Being a (+) Manager #1
because Positivity (+ + +) Matters
from Linked In 20 June 13 enhanced by Peter/CXO Wiz4biz
Leadership. Those who lead or manage others have the unique potential to serve as an “energizing force” within organizations today. With their position and total experience, they have the ability to influence – not only what transpires within our work lives – but how we process those moments. A leader’s view of a challenging situation, including the psychological vantage point or “mindset” they bring to bear upon a problem, can affect how we move forward. As such, understanding how leader behavior affects the attitudes and actions of team members, is of primary interest. There are many elements to consider as we evaluate strategies to effectively lead a group of individuals in today’s world of work — but, can positivity play a central role in enhancing a team’s outlook and performance outcomes? A growing body of evidence says, yes.
The Psychology. We gave previously discussed, how the tenets of positive psychology could serve as a guide to achieve greater levels of workplace happiness and eventual success. The movement, which stresses the identification of what is “right” within our work lives, advises building on the aspects of our work lives that help us garner strength and flourish. (Emphasizing our strengths, the celebration of successes). Akin to this theory, researchers are actively examining the impact of the construct Social Capital in the workplace. PsyCap is comprised of a number of key “state like” psychological resources . . .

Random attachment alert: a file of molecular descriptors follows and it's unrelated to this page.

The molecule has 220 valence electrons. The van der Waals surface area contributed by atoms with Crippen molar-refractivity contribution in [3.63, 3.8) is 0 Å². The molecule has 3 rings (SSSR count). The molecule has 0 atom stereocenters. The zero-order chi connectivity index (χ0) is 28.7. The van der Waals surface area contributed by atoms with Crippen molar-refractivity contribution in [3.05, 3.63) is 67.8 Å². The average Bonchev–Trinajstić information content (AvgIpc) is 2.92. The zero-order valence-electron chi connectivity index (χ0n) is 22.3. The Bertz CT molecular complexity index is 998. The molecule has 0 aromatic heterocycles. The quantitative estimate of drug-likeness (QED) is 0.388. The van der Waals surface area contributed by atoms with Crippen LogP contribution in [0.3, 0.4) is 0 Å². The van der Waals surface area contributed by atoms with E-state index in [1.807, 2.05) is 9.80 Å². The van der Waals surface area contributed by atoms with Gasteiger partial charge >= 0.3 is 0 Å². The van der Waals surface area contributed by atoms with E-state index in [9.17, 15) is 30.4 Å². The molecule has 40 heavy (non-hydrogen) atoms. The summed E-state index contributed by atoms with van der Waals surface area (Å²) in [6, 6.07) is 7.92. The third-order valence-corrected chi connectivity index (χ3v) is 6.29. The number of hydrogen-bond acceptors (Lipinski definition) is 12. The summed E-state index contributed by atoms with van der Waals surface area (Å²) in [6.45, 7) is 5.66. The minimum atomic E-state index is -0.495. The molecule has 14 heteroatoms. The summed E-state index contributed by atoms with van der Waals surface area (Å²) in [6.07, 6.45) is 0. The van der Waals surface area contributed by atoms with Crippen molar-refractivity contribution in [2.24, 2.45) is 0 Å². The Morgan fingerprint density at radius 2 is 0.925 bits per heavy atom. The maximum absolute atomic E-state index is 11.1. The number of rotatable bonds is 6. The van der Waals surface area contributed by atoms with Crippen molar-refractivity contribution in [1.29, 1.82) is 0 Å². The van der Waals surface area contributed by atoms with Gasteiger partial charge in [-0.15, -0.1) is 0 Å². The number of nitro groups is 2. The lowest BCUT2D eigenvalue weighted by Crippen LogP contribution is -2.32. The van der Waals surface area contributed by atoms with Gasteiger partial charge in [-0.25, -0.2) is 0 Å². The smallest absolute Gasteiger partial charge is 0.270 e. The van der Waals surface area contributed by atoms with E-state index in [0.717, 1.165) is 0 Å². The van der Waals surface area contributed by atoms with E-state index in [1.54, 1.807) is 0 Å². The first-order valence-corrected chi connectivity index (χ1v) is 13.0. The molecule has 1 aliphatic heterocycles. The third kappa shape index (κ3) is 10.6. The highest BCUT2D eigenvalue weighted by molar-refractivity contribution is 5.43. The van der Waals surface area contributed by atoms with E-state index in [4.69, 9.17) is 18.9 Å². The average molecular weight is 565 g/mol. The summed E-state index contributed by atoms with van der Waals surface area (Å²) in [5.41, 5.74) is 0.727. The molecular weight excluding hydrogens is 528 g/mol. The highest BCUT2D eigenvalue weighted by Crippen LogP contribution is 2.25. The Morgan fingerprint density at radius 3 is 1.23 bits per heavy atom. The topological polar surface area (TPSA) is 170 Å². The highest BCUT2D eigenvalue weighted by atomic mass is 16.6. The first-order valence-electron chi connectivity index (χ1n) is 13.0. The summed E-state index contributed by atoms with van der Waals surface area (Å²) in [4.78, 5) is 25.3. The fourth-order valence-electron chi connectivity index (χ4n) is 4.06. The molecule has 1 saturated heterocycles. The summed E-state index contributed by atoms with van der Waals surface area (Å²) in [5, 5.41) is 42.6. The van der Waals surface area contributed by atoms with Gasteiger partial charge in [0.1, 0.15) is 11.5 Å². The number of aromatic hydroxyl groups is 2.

The “HERO” resources; Hope, Efficacy, Resilience & Optimism
· Hope. A belief in the ability to persevere toward goals and find paths to reach them.
· Efficacy. The confidence that one can put forth the effort to affect outcomes.
· Resilience. The ability to bounce back in the face of adversity or failure.
· Optimism. A generally positive view of work and the potential of success.
(+) Impact. It follows, that we should explore the potential impact of leader positivity and the associated behaviors on members of their team. Recent research has explored this dynamic, and has revealed that leader psychological capital can not only be significantly related to levels of follower psychological capital, but follower performance, as well. One explanation for these findings: positivity in the workplace can become somewhat “contagious”, through the process of modeling. An example of the classic research of Bandura (1977) (social learning through role models) — leaders can help shape follower attitudes & behavior, by exhibiting strategies that reflect higher levels of key psychological resources (for example, behaviors that reflect resilience and hopefulness.)
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